Price is not alone. For while in our world we spend countless hours debating who is better than whom and whose resume is the best, there is one discussion that has already been decided: Byron Nelson is the finest gentleman the game of golf has ever known.

You felt blessed to have one tie-in to Nelson, but Crenshaw had two. Like Byron, he was a Texan and he was also connected to famed golf instructor Harvey Penick. “That’s how I met Byron, when I was 17, through Harvey. From there on, whenever I met Byron, he would always say, ‘Please tell Harvey I said hello.’ ”

Well established in his career by 1983, Crenshaw had played nicely at the Nelson – a second, two fifths, a T-12 – but never a win. But in his 10th try, Crenshaw prevailed, his final-round 66 allowing him to overcome a three-stroke deficit and leapfrog Lanny Wadkins, Hal Sutton and Tom Purtzer.

“Byron wasn’t shy, but he was so giving of himself, so dedicated to his wife and his faith,” Crenshaw said. “But he never thrust it at you, he quietly offered it, in a graceful manner.”

Seven-and-a-half years removed from his only PGA TOUR win, Price finally brought his ball-striking genius to the finish line – and against a stellar lineup, too. His closing 66 was one better than Craig Stadler and other marquee names followed closely – Raymond Floyd, Corey Pavin, Hal Sutton, Scott Simpson, Lanny Wadkins, and Tom Kite.

But nearly 30 years later, what touches Price are memories of Nelson’s ability to see a bigger picture than the insular world in which most golfers operated. Anyone who knew the difference between a bogey and a birdie understood Price could ball-strike it like few others, but Nelson had different parameters.

“I was proud that Byron respected how I conducted myself on the golf course,” Price said. “That was important to him. He told you that being a golfer wasn’t just hitting the ball and putting down a score. It was the way you treated people, the empathy you had for people, it was all-encompassing.”

So many layers of flavor from this win leave a sweet taste in Brown’s mouth. The fact that he’s a proud native of Texas, which arguably has produced the grandest list of golf champions. The fact that it came during what was his most successful PGA TOUR season. The fact that he prevailed in a one-hole playoff against a heralded trio – Ben Crenshaw, Raymond Floyd and Bruce Lietzke – and was so warmly embraced by them.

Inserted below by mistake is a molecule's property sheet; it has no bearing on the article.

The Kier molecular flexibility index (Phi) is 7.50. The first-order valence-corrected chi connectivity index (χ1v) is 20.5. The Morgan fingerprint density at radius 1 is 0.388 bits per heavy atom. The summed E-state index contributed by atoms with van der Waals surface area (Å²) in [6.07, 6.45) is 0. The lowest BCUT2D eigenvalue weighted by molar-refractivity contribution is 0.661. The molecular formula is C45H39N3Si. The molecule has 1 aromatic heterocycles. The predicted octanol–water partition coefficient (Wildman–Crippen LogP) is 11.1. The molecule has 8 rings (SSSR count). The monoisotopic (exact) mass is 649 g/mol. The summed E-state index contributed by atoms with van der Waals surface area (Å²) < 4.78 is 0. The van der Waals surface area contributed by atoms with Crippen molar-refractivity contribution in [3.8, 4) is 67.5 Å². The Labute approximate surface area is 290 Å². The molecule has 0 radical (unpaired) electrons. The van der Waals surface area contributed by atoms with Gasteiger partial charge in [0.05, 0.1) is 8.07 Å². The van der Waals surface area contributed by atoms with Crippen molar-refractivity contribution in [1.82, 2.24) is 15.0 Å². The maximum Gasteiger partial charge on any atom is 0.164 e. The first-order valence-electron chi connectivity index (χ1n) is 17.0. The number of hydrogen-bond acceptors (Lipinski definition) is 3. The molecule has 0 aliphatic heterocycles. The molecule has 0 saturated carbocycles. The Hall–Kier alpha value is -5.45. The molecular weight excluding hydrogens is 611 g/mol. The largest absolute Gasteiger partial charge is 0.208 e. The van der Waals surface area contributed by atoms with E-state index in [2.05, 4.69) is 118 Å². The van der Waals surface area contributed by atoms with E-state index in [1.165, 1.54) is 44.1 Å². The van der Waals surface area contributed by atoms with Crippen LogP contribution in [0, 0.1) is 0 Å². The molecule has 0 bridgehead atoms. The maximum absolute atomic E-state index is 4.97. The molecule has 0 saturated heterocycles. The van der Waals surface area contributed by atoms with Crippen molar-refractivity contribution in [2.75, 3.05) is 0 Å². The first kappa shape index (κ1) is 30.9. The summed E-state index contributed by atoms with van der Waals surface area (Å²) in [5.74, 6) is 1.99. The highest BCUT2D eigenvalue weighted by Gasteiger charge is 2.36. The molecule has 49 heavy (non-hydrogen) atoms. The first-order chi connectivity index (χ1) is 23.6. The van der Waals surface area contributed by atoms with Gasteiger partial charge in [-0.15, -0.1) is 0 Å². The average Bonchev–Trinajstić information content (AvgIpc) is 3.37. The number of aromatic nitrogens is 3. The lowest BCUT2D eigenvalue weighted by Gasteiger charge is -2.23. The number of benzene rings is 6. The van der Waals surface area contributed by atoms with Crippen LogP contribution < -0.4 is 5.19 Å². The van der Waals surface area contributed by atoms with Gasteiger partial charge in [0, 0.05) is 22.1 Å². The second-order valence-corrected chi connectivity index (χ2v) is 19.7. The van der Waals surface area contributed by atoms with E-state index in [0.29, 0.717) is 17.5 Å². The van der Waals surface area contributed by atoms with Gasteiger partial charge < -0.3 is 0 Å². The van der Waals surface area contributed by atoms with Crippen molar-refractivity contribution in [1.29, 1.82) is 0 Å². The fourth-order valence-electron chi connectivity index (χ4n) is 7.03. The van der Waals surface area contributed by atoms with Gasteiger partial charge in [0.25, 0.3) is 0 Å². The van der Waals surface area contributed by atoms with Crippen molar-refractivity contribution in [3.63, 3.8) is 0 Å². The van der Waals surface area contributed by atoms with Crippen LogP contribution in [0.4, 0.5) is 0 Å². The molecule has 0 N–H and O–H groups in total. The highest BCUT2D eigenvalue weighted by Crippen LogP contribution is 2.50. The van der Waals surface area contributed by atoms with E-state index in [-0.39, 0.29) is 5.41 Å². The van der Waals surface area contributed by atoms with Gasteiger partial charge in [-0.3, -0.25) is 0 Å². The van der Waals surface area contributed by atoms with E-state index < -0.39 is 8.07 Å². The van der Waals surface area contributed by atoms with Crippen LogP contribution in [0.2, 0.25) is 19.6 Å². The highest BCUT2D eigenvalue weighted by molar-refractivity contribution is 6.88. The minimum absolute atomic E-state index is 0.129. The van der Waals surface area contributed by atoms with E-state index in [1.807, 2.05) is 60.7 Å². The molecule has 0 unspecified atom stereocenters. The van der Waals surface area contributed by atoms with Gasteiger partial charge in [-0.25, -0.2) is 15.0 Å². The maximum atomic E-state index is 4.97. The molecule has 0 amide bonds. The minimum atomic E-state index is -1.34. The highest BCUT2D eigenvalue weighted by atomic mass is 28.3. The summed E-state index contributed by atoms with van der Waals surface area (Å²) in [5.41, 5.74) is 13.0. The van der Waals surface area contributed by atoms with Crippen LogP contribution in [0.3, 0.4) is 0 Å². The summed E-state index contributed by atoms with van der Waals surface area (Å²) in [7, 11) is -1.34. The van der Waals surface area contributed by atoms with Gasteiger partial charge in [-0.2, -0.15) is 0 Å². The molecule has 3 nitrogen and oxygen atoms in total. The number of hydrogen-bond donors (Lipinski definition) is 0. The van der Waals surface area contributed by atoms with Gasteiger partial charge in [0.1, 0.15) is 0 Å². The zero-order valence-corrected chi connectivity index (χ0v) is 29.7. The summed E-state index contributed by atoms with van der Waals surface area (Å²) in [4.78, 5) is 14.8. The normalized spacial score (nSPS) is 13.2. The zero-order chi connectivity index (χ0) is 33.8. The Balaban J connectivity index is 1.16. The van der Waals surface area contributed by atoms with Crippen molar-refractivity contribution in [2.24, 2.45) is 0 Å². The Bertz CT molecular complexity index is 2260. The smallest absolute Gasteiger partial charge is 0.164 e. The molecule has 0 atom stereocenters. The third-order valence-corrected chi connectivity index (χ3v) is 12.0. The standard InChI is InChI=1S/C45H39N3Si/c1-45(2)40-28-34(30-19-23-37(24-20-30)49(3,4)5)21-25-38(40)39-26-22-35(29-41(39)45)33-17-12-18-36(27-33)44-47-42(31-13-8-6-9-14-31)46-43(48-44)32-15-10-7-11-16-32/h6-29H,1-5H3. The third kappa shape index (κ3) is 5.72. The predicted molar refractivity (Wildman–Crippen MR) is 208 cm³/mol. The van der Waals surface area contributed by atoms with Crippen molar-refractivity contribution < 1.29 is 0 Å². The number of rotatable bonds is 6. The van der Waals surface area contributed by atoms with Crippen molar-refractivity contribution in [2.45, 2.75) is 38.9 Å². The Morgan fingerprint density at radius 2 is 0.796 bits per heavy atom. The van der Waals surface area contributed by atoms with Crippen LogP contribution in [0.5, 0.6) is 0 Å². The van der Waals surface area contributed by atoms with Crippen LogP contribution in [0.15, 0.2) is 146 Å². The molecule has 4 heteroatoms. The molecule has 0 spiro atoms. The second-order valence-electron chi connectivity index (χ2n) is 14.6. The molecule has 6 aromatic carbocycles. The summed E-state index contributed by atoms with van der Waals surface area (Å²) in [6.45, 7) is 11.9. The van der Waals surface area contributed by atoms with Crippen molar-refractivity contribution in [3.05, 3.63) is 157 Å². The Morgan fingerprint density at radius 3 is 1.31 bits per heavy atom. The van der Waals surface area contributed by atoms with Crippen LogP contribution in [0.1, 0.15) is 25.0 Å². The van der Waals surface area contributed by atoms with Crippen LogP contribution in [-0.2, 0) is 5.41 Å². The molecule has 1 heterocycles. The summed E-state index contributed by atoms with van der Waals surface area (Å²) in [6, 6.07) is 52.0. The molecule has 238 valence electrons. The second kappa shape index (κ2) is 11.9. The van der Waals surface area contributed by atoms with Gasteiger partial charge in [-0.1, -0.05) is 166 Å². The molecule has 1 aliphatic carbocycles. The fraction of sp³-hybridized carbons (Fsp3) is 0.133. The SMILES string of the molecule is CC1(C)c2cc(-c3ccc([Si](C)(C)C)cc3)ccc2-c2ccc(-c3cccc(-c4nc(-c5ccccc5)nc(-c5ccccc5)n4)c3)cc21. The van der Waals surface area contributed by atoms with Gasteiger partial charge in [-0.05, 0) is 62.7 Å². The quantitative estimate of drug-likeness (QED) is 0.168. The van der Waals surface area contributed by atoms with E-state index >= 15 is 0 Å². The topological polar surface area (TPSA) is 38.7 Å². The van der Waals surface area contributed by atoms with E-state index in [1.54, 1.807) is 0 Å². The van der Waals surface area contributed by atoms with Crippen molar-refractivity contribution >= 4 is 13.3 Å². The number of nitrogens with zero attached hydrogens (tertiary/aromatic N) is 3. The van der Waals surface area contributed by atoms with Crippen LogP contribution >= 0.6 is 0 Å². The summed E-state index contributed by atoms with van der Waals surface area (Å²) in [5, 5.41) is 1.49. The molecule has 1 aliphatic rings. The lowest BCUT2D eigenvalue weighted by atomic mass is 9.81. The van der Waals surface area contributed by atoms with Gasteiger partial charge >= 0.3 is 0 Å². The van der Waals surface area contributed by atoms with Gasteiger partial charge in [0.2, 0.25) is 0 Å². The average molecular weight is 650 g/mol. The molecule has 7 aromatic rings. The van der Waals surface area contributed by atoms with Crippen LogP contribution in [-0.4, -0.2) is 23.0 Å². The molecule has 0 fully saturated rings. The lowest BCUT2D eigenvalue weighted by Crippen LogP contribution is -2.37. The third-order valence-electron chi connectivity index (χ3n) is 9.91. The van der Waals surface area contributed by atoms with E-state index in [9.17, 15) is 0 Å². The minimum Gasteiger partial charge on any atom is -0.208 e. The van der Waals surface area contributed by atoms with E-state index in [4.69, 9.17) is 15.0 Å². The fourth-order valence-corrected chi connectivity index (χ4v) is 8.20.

“I was very good friends with Raymond,” Brown said. “And Ben and Bruce (native Texans) told me how special this win was going to be.”

Euphoric, all of that, but very tiring, too, given that rain had shortened the tournament to 54 holes and the four players had to sit around for four hours late Sunday to conduct the playoff. (Brown made birdie at the par-3 17th.) The winner simply didn’t think it could get any better, until it came for the trophy presentation and Mr. Nelson eased into the picture.

Brown felt the man’s presence, but what made an impact on him was Charles Brown’s reaction: “My father was in awe. When he first saw Mr. Nelson (at the tournament) he said, ‘That’s the man right there.’ ”

A prized possession of Brown’s is a picture he has of himself; his father, Charles; and Nelson.

Billy Ray Brown quickly came to appreciate the Nelson legacy that his father was so enamored with. “To have my name on his trophy, it’s front and center in my house,” said Brown. “In my opinion, knowing the single-mindedness that young golfers have, I look at Byron and know that his priorities were in line and that golf was down the list a little.”

When you’re mentored by a former U.S. Open champion, as Cook was by Ken Venturi, you’re blessed. But when your mentor’s mentor is Byron Nelson, “well, that took it to a whole new level,” said Cook, who won 11 times on the PGA TOUR and was a mainstay at Nelson’s tournament.

On those times when Cook sat and talked with Nelson, he was thrilled to hear validation for all that Venturi had instructed. “From the time I was 14, I soaked in everything Mr. Venuri told me,” Cook said. “To have Mr. Nelson tell me things that he had told Venturi years earlier was such a gift.”

But Nelson did more than offer feedback on the golf swing; he showed how a life of dignity and faith should be lived.

“You always got nice notes from him and you saw in him how much character he had and how to treat people with respect,” said Cook.

Trailing Fred Couples by four entering Sunday’s final round, Cook posted a sterling 65 and in his 14th trip to the Nelson, the walk up those clubhouse steps to sign his card and shake the host’s hands was finally a victorious one.